Most essentially,the new generation challenges us to look at our own moral injury in these wars. “Moral injuries are not about benefits or blame. They’re not about treatment or medications. They’re not about disability. They are about our society and our moral values,” writes Tyler Boudreau, author of Packing Inferno: the Unmaking of a Marine in the Massachusetts Review. “A moral injury is not inherently the same thing as a war crime, though clearly the two ideas overlap. But when we talk about war crimes, we seek justice; when we talk about moral injuries, we seek a deeper understanding of our humanity.” Like Heather Linebaugh, Boudreau is less interested in his own trauma than in its implications in our war-besotted nation.
Other new vets are making common cause with veterans overseas, reaching out to Combatants for Peace in Israel, which works to end the occupation of the West Bank along with Breaking the Silence, which has posted nearly 1,000 testimonials on what they saw when serving there. All of these newer groups emphasize that it’s not about the vets own personal trauma, at least not exclusively. Avner Gvaryahu from Breaking the Silence, in a recent interview, used the Hebrew phrase yorim u’vochim, “shooting and crying,” to describe the limits of such testimonials for enacting change. “It’s easy to find people having regrets – saying ‘they forced us to be evil.’ The vast majority of soldiers will admit that,” he said. “We are aware of the fact that many more testifiers suffered from moral injuries,” he added, “but we’re also aware of the fact that we are not victims but rather the victimizers.”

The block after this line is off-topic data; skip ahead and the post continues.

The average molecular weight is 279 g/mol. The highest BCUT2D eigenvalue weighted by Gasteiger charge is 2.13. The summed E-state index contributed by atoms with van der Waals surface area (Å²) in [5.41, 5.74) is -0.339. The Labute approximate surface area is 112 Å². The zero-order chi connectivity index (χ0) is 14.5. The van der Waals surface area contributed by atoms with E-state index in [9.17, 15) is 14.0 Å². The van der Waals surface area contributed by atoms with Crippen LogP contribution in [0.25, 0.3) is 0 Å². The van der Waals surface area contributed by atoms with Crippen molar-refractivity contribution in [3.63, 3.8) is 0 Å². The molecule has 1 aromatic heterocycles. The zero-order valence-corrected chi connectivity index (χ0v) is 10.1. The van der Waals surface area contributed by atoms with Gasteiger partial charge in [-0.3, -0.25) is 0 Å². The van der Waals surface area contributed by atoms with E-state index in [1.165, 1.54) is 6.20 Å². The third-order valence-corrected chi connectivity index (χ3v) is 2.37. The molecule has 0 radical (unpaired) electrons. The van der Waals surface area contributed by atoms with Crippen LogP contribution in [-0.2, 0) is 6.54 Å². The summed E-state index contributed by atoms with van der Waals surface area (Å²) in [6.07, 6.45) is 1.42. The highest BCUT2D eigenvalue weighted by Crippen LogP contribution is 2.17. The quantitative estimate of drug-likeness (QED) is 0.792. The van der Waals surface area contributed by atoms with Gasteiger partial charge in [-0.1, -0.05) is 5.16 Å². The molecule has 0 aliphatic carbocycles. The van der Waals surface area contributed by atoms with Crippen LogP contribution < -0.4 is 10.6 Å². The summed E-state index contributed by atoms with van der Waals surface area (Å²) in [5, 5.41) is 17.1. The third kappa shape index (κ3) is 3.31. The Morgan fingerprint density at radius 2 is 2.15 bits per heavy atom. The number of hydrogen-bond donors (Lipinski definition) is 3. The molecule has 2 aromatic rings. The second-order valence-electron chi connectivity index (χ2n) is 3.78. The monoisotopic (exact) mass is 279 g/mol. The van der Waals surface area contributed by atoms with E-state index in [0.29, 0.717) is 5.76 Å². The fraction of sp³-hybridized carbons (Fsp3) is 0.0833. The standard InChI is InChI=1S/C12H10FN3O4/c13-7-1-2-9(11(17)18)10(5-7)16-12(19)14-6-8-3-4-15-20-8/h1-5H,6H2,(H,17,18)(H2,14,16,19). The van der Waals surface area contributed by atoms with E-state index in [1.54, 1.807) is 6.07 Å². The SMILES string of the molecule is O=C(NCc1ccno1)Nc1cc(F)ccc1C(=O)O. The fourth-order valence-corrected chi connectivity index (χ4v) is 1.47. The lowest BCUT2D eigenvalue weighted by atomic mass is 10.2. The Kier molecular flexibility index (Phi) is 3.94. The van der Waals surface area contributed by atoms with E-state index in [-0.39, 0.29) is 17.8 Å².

Thus, Gvaryahu’s Breaking the Silence “has a political goal: to create a constituency in Israel for ending the occupation of the West Bank. Tyler Boudreau founded founded the Iraq Veterans’ Refugee Aid Association (IVRAA), and in 2010 testified along with hundreds of other young vets at the Truth Commission on Conscience and War. And last month, Heather Linebaugh co-founded Front Lines International, an international media-based initiative which presents equally stories from both sides of the “front line.”
These days, Linebaugh is training to be a massage therapist, doing yoga and taking care of herself — which for her includes her work with Front Lines International. As she told Facebook in August, “[After] finishing my shifts at my normal job, I’m heading straight home to do work for my cause and [my] research for my mission to educate on peace and ending cultural misunderstanding and needless violence due to the War and Violence paradigms that exist in our time. This, at times, can be exhausting, but I am more alive, enlightened and in love with the world than ever before in my life. I will never stop.”